The Narrator for most of the book (which is not Osnos!) is a wonderful reader, but I can only give him 4 stars due to his unreliable Mandarin pronunciation. True, he's lightyears beyond most narrators on Audible when pronouncing Chinese propper nouns but he tended to botch the phrases throughout the book. He also didn't do well with some of the names of major characters, such as his annoying habit of pronouncing Han Han as Haan Haan. This could have been overlooked if only Han wasn't mentioned multiple times every chapter. In short, if you are a fluent Mandarin speaker this narrator's occasional mistakes may bother you a little, but otherwise he was a fantastic choice for this production.

    1 of 1 people found this review helpful
  •  
    CHESTER LAS VEGAS, NEVADA, United States 12-21-14
    CHESTER LAS VEGAS, NEVADA, United States 12-21-14 Member Since 2007

    Faced with mindless duty, when an audio book player slips into a rear pocket and mini buds pop into ears, old is made new again.

    HELPFUL VOTES
    124
    ratings
    REVIEWS
    639
    199
    FOLLOWERS
    FOLLOWING
    3
    0
    Overall
    Performance
    Story
    "SCHIZOPHRENIC CHINA"

    Evan Osnos paints a schizophrenic picture of modern China in his book, "Age of Ambition". The 2014 National Book Award for non-fiction is awarded to Osnos for his depiction of a culture of 1.4 billion people.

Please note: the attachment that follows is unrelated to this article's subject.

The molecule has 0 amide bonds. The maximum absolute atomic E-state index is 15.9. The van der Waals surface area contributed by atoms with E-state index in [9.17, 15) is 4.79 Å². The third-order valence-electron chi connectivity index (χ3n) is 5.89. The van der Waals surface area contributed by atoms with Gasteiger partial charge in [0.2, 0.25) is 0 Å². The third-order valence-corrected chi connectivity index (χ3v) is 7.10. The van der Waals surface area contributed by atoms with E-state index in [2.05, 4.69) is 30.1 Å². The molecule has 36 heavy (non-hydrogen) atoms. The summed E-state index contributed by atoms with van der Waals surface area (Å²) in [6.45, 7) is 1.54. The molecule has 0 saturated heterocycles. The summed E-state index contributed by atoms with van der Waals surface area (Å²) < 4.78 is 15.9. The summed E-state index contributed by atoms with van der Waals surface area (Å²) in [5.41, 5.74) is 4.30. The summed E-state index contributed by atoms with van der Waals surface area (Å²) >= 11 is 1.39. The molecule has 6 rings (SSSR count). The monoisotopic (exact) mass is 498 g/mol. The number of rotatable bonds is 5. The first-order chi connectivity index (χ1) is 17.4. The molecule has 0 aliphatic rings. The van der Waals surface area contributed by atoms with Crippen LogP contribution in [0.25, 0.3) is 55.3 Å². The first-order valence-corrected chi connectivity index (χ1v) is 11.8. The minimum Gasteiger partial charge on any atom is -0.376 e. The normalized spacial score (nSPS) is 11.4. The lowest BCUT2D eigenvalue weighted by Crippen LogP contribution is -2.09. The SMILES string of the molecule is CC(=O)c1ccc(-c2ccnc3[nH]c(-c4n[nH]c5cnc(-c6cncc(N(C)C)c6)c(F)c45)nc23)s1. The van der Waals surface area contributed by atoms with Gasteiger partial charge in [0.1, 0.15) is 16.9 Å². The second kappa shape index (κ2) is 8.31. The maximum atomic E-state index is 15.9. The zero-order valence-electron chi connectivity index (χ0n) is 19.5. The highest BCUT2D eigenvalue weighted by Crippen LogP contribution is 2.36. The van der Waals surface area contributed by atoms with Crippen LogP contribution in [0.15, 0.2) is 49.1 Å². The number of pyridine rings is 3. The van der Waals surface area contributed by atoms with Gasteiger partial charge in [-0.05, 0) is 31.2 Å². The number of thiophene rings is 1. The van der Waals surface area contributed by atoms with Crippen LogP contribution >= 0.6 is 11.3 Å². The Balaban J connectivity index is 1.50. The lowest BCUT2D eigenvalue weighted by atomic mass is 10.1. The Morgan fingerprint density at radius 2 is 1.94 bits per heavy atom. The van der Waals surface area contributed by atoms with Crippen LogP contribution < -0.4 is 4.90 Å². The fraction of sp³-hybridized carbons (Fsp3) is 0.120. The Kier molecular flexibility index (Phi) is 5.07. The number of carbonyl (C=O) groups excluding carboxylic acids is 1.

With some reservation, Osnos’s assessment is insightful, well argued, and supported by selected historical events and facts. One’s reservation is Osnos’s inherent bias as an American. This may be a quibble because the same might be said of Alexis de Tocqueville’s classic depiction of America in the 19th century but it is a caution to be
    considered.

    Osnos suggests modern China, in some ways, is like 19th century America. In the 19th century, America ambitiously industrialized to become the 20th century’s wealthiest economy; China appears to be on the same economic’ trajectory, only at a faster rate, in the 21st century. A fundamental difference, shown (or at least inferred) by Osnos, is that China’s rise is founded on the basis of cultural conformity and unicameral legislation while America’s rise is based on balance of power and bicameral representative legislation.